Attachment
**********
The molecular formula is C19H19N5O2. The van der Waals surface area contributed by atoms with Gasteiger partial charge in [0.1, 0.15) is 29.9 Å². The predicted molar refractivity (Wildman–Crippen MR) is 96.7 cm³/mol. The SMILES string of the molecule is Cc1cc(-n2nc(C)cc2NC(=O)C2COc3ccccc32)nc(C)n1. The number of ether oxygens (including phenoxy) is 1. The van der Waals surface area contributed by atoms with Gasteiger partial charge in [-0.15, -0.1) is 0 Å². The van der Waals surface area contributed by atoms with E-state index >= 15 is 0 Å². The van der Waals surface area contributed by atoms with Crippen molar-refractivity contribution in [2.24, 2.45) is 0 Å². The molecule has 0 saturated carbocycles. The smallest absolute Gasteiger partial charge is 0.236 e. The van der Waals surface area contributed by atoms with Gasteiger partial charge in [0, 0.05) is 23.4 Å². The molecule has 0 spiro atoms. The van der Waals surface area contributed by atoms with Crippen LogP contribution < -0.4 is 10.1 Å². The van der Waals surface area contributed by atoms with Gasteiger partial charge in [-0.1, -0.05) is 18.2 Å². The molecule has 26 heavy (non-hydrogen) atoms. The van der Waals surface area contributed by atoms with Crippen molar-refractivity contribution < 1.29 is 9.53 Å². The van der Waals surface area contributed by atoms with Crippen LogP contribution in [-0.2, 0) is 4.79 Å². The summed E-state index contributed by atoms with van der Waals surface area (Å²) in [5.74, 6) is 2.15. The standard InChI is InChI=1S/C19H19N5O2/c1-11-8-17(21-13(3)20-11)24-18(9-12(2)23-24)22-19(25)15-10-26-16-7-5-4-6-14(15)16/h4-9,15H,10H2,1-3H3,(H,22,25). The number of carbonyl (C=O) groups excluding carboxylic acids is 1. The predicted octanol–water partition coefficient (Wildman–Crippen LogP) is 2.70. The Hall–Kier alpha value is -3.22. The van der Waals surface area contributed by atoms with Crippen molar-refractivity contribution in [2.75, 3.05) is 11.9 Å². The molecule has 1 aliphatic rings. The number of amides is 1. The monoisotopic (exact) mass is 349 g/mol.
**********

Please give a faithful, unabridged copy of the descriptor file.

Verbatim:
The molecular formula is C19H19N5O2. The van der Waals surface area contributed by atoms with Gasteiger partial charge in [0.1, 0.15) is 29.9 Å². The predicted molar refractivity (Wildman–Crippen MR) is 96.7 cm³/mol. The SMILES string of the molecule is Cc1cc(-n2nc(C)cc2NC(=O)C2COc3ccccc32)nc(C)n1. The number of ether oxygens (including phenoxy) is 1. The van der Waals surface area contributed by atoms with Gasteiger partial charge in [-0.15, -0.1) is 0 Å². The van der Waals surface area contributed by atoms with E-state index >= 15 is 0 Å². The van der Waals surface area contributed by atoms with Crippen molar-refractivity contribution in [2.24, 2.45) is 0 Å². The molecule has 0 saturated carbocycles. The smallest absolute Gasteiger partial charge is 0.236 e. The van der Waals surface area contributed by atoms with Gasteiger partial charge in [0, 0.05) is 23.4 Å². The molecule has 0 spiro atoms. The van der Waals surface area contributed by atoms with Crippen LogP contribution < -0.4 is 10.1 Å². The van der Waals surface area contributed by atoms with Gasteiger partial charge in [-0.1, -0.05) is 18.2 Å². The molecule has 26 heavy (non-hydrogen) atoms. The van der Waals surface area contributed by atoms with Crippen molar-refractivity contribution < 1.29 is 9.53 Å². The van der Waals surface area contributed by atoms with Crippen LogP contribution in [-0.2, 0) is 4.79 Å². The summed E-state index contributed by atoms with van der Waals surface area (Å²) in [5.74, 6) is 2.15. The standard InChI is InChI=1S/C19H19N5O2/c1-11-8-17(21-13(3)20-11)24-18(9-12(2)23-24)22-19(25)15-10-26-16-7-5-4-6-14(15)16/h4-9,15H,10H2,1-3H3,(H,22,25). The number of carbonyl (C=O) groups excluding carboxylic acids is 1. The predicted octanol–water partition coefficient (Wildman–Crippen LogP) is 2.70. The Hall–Kier alpha value is -3.22. The van der Waals surface area contributed by atoms with Crippen molar-refractivity contribution in [2.75, 3.05) is 11.9 Å². The molecule has 1 aliphatic rings. The number of amides is 1. The monoisotopic (exact) mass is 349 g/mol.